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  1. #1

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    Truck wheel polishing machine

    So I work for Excavating and timbering company that is owned by my family. Lately we've been trying to update trucks and make them look better. Wheel polishing has become a pain especially on very tarnished wheels. Then I saw an industrial wheel polishing machine.

    Products Page | North America's Truck-Wheel Polisher
    Truck wheel polishing machine-img_0340-1024x768.jpg

    Truck wheel polishing machine-20170110_170549.jpg

    Seeing as these cost $20,000+ I decided to try to make my own.
    Truck wheel polishing machine-20170110_170556.jpgClick image for larger version. 

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    So basically it's a 5hp 3440 rpm single phase 220 motor a 12v motor and batter with a switch to control the speed the rim spins at. The motor can be moved around on the mount and is adjusted towards the wheel with a old jack that I repurposed. The issue I'm having is getting the buffer to put a nice finish on the wheel. The industrial one can move in all directions so they are able to cross cut with the buffing wheel. So I'm thinking that maybe a different type of buffing wheel might work better. Any suggestions or improvements will help me immensely. I was thinking of redesigning the whole thing if need be but not sure how to go about it.
    Last edited by Jeg5263; 01-10-2017 at 07:38 PM.

  2. #2

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    I have been a journeyman aircraft and automotive mechanic for 50 years. In all that time I have never polished a wheel rim. On the aircraft side, a Boeing 737 one wheel half costs upwards of $15,000.00USD.So we go to great lengths to protect those wheels. First, a brand new wheel is acid etched, then two coats of epoxy primer, then a color coat, plus a clear top coat. Recently, everyone has started using electrostatic powder coat paint and baking it in an oven. It gives the wheel an impervious protection coat which washes off easily and lasts forever. There are thousands of colors to choose from and you can even have special colors made to order. I just bought my first powder coat gun at Eastwood for less than $100.00CDN. Powder costs about a dollar per ounce and goes ten times further than regular paint. The best part of this process - no nasty chemicals. You should look into it.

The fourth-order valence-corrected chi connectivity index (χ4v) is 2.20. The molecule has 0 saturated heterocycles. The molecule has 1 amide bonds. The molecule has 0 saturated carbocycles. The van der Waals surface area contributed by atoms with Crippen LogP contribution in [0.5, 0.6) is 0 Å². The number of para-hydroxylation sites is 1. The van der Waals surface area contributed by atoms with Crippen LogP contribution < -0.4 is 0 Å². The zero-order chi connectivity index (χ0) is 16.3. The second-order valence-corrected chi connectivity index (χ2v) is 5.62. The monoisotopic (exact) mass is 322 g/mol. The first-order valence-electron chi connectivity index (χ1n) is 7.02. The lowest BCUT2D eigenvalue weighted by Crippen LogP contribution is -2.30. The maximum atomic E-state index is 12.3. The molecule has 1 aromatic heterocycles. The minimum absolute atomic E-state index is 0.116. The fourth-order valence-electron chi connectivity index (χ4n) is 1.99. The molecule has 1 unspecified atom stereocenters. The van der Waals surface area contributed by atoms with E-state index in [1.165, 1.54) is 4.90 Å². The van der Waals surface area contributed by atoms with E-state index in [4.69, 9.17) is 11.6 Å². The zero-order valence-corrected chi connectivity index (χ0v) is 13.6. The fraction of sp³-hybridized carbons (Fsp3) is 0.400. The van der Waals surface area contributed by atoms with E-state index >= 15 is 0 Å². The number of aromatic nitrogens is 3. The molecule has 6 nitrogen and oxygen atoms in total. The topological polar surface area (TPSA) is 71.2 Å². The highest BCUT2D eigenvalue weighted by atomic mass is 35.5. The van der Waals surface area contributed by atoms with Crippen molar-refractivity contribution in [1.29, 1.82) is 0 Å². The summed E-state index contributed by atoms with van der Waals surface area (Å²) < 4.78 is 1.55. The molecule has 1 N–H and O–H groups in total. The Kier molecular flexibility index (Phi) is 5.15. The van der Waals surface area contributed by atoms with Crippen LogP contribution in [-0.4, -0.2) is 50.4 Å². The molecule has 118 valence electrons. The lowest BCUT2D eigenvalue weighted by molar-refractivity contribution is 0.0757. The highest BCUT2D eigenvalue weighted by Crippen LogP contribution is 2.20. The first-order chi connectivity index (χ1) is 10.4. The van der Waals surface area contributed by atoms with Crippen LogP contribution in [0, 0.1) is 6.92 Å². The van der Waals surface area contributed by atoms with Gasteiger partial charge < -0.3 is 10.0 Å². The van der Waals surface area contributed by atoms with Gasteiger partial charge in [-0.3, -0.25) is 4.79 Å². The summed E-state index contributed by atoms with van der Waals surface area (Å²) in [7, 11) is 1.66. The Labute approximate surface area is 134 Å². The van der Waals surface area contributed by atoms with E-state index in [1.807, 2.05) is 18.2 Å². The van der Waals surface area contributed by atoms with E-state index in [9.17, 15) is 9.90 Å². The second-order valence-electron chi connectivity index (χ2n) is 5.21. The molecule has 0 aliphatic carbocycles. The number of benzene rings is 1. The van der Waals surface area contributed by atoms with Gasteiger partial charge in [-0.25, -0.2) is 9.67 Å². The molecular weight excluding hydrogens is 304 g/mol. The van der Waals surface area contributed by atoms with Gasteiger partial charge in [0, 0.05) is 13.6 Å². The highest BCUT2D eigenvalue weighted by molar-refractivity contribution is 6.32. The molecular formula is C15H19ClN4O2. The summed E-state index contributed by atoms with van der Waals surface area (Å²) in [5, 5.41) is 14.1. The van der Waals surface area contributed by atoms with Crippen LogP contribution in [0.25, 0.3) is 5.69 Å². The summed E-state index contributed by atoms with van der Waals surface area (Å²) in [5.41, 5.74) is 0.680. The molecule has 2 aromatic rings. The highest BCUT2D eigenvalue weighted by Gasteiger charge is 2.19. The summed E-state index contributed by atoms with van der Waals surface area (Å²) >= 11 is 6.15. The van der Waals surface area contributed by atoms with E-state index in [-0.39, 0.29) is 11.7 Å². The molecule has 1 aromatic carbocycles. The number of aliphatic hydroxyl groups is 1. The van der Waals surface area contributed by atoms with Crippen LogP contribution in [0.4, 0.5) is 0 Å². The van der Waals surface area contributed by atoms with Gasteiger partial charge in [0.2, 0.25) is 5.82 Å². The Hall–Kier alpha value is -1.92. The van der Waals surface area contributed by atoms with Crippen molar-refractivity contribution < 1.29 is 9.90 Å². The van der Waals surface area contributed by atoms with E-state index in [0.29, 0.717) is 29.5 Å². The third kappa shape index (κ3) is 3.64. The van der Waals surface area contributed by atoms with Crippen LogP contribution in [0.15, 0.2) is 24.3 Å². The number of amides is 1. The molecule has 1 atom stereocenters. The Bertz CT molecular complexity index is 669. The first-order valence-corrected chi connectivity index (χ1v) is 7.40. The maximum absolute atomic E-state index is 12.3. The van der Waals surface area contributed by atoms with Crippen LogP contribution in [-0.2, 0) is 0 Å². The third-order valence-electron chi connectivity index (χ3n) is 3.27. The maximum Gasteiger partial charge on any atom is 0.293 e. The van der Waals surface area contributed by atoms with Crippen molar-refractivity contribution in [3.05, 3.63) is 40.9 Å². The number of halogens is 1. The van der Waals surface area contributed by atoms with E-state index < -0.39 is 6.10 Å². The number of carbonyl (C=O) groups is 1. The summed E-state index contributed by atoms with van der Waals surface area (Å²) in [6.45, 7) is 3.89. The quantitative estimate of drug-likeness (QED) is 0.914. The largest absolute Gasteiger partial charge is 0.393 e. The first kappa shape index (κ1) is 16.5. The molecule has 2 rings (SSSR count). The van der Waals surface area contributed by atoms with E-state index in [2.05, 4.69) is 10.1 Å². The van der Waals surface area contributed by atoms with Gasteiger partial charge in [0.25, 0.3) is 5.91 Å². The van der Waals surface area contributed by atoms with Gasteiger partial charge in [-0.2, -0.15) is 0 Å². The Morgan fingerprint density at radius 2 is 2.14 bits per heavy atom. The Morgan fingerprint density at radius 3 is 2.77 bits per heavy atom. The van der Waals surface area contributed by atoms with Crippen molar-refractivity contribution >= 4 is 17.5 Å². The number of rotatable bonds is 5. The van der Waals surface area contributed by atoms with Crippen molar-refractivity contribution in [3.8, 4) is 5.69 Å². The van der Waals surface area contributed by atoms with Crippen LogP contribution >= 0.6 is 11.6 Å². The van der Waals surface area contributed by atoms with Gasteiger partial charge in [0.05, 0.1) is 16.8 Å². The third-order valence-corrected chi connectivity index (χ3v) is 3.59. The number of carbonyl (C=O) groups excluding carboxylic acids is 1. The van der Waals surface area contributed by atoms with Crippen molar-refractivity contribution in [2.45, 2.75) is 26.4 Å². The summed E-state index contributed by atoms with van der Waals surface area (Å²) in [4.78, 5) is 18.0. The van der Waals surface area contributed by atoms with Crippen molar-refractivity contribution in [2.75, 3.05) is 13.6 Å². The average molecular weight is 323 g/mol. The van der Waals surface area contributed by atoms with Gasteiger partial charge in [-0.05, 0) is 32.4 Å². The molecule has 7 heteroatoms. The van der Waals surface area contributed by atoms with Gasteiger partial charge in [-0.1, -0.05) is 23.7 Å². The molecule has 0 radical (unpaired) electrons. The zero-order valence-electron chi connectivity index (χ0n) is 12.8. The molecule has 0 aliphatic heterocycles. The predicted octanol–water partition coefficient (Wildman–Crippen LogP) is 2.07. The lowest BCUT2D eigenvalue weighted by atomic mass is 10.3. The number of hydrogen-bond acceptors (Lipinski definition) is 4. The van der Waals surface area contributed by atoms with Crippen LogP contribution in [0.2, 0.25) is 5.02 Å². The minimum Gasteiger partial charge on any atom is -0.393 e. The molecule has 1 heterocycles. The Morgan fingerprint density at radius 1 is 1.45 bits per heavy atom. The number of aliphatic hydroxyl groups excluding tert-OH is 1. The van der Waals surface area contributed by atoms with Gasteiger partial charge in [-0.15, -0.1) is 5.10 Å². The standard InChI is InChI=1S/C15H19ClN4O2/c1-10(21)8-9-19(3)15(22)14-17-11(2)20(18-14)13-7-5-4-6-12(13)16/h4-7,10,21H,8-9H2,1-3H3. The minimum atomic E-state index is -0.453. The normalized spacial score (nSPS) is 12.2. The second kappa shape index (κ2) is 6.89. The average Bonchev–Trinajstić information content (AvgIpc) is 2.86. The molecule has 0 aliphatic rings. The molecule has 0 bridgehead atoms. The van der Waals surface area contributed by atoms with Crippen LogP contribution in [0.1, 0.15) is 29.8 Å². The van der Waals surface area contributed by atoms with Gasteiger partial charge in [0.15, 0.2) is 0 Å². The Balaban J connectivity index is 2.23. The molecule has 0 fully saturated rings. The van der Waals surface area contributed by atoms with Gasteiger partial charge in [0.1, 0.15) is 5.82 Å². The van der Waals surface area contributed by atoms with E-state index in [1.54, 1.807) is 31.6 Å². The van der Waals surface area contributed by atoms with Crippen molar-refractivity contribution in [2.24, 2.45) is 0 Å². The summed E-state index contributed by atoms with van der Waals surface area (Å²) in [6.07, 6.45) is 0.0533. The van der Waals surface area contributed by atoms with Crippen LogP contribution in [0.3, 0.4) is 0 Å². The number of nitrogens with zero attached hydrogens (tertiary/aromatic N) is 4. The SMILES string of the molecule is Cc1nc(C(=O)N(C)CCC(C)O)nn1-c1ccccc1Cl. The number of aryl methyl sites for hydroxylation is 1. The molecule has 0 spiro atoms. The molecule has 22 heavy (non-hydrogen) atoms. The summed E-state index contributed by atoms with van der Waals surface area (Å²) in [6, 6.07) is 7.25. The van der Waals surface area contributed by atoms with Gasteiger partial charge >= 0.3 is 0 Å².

Brian

  3. #3

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    Powder coating definitely has its advantages. I've been powder coating for about 3 years now as a side hobby/business. I started with a eastwood gun as well and eventually upgraded. My oven could probably do 4 wheels at a time but it wouldn't really be worth it. Rim flange kills a truck rim in no time. The powder will far outlast the rim. From new a wheel only really need polished 2 times a year to keep it in good shape. It's the wheels that have been neglected is why I want this machine. Even to powder coat a old wheel it would require a bunch of sanding and then etching. Then coated baked and waited for it to cool which takes a while. The industrial machines really are great take a corroded wheel to mirror in 30 mins.
    Last edited by Jeg5263; 01-11-2017 at 04:52 PM.

  4. #4

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    That commercial unit is incredibly complicated for what it does, and the video doesn't show the final product--per how polished does it really look. In terms of sanding/grinding before polishing, how many grades/grits of wheels are you using before you go to buffing, and how many grades of buffing compound are you trying to use? Just curious. I've also got a set of vintage Lotus alloy wheels that I need to refinish and so am interested in what the best way is to do that. It seems that there ought to be a simpler way to do the same thing as the commercial machine, and your approach should be pretty close to target.

  5. #5